Under the UN Convention on the Rights of the Child, all children have the right to be heard and to participate in decisions that affect them. The Global Compact on Refugees, explicitly refers to this fundamental right of children and calls on states and other stakeholders to contribute to the promotion of the meaningful participation of all refugee people, including children.
Not only is it children’s right to participate, but their voices can strengthen refugee responses. Children are the real experts on their own lives and experiences, and can offer innovative solutions to the problems that they face every day. Consulting children like Seedra is a vital step towards ensuring child refugees are better protected, and that no one is left behind.
Governments and other relevant stakeholders must commit to placing children at the core of their refugee responses and to supporting refugee children to meaningfully participate at all levels.
Child participation needs to start at the national and sub-national level, be reflected at the High-Level Official Meeting and further developed at the upcoming Global Refugee Forum planned for 2023. All stakeholders – including UNHCR, member states, NGOs, and children’s groups need to work together to ensure children’s participation.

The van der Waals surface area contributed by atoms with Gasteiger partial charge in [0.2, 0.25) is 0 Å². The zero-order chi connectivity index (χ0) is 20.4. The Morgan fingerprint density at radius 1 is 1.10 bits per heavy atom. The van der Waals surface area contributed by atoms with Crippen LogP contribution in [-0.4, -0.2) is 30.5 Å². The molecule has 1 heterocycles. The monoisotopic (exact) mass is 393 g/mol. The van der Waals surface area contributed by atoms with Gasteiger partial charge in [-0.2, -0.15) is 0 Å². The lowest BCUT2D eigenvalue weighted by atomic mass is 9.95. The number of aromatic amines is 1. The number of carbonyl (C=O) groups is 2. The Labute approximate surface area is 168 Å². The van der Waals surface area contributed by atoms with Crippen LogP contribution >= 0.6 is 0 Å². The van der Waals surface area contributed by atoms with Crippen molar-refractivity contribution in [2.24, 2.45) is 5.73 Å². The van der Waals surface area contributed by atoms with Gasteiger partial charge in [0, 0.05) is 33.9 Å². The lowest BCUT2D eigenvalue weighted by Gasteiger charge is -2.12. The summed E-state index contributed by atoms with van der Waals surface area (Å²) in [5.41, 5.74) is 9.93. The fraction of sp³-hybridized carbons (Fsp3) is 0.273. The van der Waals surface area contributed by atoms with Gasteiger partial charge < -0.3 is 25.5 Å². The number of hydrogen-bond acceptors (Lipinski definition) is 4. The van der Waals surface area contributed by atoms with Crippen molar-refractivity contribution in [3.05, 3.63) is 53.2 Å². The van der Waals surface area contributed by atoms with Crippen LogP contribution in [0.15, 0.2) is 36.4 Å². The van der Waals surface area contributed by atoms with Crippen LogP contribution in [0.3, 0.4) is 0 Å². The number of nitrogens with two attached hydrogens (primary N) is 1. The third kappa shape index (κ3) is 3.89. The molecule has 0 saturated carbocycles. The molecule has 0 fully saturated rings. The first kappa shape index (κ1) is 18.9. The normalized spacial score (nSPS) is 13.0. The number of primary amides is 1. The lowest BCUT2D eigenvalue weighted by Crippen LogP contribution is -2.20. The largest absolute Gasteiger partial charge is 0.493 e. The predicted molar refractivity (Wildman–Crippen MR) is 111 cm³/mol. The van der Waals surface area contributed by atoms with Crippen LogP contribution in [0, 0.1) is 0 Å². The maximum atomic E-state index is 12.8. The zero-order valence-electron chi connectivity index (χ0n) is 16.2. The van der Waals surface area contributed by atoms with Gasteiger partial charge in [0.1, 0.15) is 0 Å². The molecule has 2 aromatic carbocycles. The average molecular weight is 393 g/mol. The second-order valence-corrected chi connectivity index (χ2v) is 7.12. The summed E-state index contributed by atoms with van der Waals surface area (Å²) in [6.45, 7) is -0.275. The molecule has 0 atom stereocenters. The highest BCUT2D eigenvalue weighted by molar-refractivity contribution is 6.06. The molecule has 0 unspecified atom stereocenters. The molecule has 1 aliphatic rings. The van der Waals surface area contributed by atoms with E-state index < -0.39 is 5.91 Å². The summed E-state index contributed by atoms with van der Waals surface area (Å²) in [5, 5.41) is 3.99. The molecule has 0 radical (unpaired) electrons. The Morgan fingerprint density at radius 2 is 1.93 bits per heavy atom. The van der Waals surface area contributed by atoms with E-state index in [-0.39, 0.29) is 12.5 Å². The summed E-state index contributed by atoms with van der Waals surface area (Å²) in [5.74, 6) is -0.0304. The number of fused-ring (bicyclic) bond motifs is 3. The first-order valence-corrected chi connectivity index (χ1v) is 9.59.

We cannot afford to ignore the voices and the needs of almost half of the world’s refugees especially in processes designed to protect them. Child participation is not just a nice add-on, it is essential accountability to all refugee children.
 UN Convention on the Rights of the Child https://www.unicef.org.uk/what-we-do/un-convention-child-rights/
 Initiative for Child Rights in the Global Compacts, 2019. Enhancing the Protection of Children and Promoting Child-Focused Pledges and Good Practices to Advance the Objectives of the Global Compact on Refugees, https://www.unhcr.org/uk/events/conferences/5da819547/enhancing-protection-children-promoting-child-focus-pledges-good-practices.html